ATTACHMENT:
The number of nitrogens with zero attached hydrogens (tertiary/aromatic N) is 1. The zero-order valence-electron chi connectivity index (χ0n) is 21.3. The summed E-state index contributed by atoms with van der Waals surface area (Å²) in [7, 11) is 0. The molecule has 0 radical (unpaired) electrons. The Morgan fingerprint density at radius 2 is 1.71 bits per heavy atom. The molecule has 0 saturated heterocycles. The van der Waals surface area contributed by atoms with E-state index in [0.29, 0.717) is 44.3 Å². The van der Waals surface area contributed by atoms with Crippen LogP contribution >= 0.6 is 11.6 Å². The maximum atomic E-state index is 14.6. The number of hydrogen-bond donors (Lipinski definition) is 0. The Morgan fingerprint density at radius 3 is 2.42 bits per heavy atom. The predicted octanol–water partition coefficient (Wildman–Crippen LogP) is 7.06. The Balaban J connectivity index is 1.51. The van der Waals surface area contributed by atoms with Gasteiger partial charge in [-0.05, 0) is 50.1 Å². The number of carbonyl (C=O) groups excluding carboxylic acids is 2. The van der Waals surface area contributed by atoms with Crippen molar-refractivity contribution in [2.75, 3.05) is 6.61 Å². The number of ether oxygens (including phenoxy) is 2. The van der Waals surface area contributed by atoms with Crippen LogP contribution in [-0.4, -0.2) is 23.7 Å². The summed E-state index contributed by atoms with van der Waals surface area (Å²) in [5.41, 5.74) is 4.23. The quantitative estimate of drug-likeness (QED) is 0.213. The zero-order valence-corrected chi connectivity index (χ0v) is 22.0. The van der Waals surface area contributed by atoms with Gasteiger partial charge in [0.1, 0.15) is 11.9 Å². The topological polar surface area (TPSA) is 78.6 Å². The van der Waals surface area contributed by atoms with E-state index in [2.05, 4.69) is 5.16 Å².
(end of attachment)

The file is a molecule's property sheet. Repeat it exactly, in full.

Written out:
The number of nitrogens with zero attached hydrogens (tertiary/aromatic N) is 1. The zero-order valence-electron chi connectivity index (χ0n) is 21.3. The summed E-state index contributed by atoms with van der Waals surface area (Å²) in [7, 11) is 0. The molecule has 0 radical (unpaired) electrons. The Morgan fingerprint density at radius 2 is 1.71 bits per heavy atom. The molecule has 0 saturated heterocycles. The van der Waals surface area contributed by atoms with E-state index in [0.29, 0.717) is 44.3 Å². The van der Waals surface area contributed by atoms with Crippen LogP contribution >= 0.6 is 11.6 Å². The maximum atomic E-state index is 14.6. The number of hydrogen-bond donors (Lipinski definition) is 0. The Morgan fingerprint density at radius 3 is 2.42 bits per heavy atom. The predicted octanol–water partition coefficient (Wildman–Crippen LogP) is 7.06. The Balaban J connectivity index is 1.51. The van der Waals surface area contributed by atoms with Gasteiger partial charge in [-0.05, 0) is 50.1 Å². The number of carbonyl (C=O) groups excluding carboxylic acids is 2. The van der Waals surface area contributed by atoms with Crippen molar-refractivity contribution in [2.75, 3.05) is 6.61 Å². The number of ether oxygens (including phenoxy) is 2. The van der Waals surface area contributed by atoms with Crippen LogP contribution in [-0.4, -0.2) is 23.7 Å². The summed E-state index contributed by atoms with van der Waals surface area (Å²) in [5.41, 5.74) is 4.23. The quantitative estimate of drug-likeness (QED) is 0.213. The zero-order valence-corrected chi connectivity index (χ0v) is 22.0. The van der Waals surface area contributed by atoms with Gasteiger partial charge in [0.1, 0.15) is 11.9 Å². The topological polar surface area (TPSA) is 78.6 Å². The van der Waals surface area contributed by atoms with E-state index in [2.05, 4.69) is 5.16 Å².